Why Being Vulnerable is Good for Your Health

Naturopathic Perspective
Jody Stanislaw, ND

You are not perfect. Nor am I. But guess what? Nobody is. It doesn’t matter what letters we have after our name. We are all human.

Humans make mistakes. Humans get sad. Humans get mad. Humans feel insecure. Humans doubt themselves at times. These experiences are part of being human. No one is immune from them. Nobody.

So, why is there so much pressure in our society to be almost super-human? To not make a mistake? To look forever youthful? To look like we have it all together? To be rich and ‘successful’? To be healthy and happy, everyday?

I get exhausted just thinking about all that pressure.

Another part of being human is having a deep desire for love and connection. To feel like we belong and are accepted just as we are, flaws and all.

Feeling connected to others…be it our family, our friends, coworkers, or like-minded groups…is what gives purpose and meaning to our lives. Neurobiologically, when we feel connection, love, and acceptance, our bodies are healthier. Cortisol decreases. Blood pressure drops. The ‘feel good’ hormones are released. Thus, feeling connected is a key ‘nutrient’ for health and well-being.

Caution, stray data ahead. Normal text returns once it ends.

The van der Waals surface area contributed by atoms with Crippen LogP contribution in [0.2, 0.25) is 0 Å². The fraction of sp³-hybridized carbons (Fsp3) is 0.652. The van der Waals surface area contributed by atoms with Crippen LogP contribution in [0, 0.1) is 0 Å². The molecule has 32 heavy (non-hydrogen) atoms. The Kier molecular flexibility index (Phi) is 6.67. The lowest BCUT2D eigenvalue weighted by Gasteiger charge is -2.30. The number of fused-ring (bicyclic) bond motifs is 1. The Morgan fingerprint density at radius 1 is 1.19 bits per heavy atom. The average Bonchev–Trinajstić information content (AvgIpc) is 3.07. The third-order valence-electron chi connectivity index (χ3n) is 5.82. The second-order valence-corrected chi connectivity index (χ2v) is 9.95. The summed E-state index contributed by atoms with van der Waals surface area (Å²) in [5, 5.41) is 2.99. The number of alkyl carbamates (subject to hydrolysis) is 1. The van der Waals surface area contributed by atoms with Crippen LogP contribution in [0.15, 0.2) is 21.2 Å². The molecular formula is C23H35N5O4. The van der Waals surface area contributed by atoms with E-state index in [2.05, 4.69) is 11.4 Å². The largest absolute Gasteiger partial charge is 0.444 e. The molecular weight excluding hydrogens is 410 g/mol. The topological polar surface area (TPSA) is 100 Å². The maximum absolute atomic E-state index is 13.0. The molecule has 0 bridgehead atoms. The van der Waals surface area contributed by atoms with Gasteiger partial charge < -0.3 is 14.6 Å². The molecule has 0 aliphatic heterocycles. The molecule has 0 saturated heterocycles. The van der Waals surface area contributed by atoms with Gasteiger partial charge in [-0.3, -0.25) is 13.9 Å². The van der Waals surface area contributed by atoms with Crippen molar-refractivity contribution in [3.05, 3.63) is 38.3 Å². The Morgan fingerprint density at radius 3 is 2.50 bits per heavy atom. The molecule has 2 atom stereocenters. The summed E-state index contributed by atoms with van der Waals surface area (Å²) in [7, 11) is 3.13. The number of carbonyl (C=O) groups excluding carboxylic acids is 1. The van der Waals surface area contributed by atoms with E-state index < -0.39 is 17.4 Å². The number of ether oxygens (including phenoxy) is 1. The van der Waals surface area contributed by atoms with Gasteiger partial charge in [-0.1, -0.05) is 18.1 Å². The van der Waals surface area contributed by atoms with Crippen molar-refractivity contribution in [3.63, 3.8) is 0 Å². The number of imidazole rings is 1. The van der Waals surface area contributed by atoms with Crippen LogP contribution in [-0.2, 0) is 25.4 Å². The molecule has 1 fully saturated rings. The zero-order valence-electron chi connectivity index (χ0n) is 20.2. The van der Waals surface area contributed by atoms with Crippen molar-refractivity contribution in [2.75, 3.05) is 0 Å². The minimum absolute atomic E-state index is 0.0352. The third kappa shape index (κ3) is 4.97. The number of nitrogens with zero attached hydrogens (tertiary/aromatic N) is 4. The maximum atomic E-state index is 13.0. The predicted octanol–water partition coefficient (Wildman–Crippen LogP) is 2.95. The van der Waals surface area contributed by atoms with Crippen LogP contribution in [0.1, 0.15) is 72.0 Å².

Our hunger for connection, then, is very similar to our hunger for food…both are key nutrients needed to support life. But you can’t just pay $3.99 for a box of ‘connection’ at the grocery store. That fact…the availability of connection, or lack thereof…can feel kind of scary at times.

The opposite of connection is shame. At the core of shame is the fear of disconnection. The associated thought is, “Is there something about me that if others knew about or could see would make me unworthy of connection?

To one degree or another, there is not a single human on this planet that has not had this thought. Shame is a universal human experience. The less comfortable someone is talking about it, the more they have it.

Given how important the feeling of connection is to our health and well-being, this fear is understandable. Yet to deal with our fear of disconnection, we bend over backwards trying to keep up with society’s definition of what is deemed ‘acceptable.’ (No wonder why there is so much back pain today.)

Imagine a stunningly beautiful person who is incredibly wealthy, famous, blissfully in love, and always presents him- or herself as the picture of perfect health. How easy would it be to be friends with this person?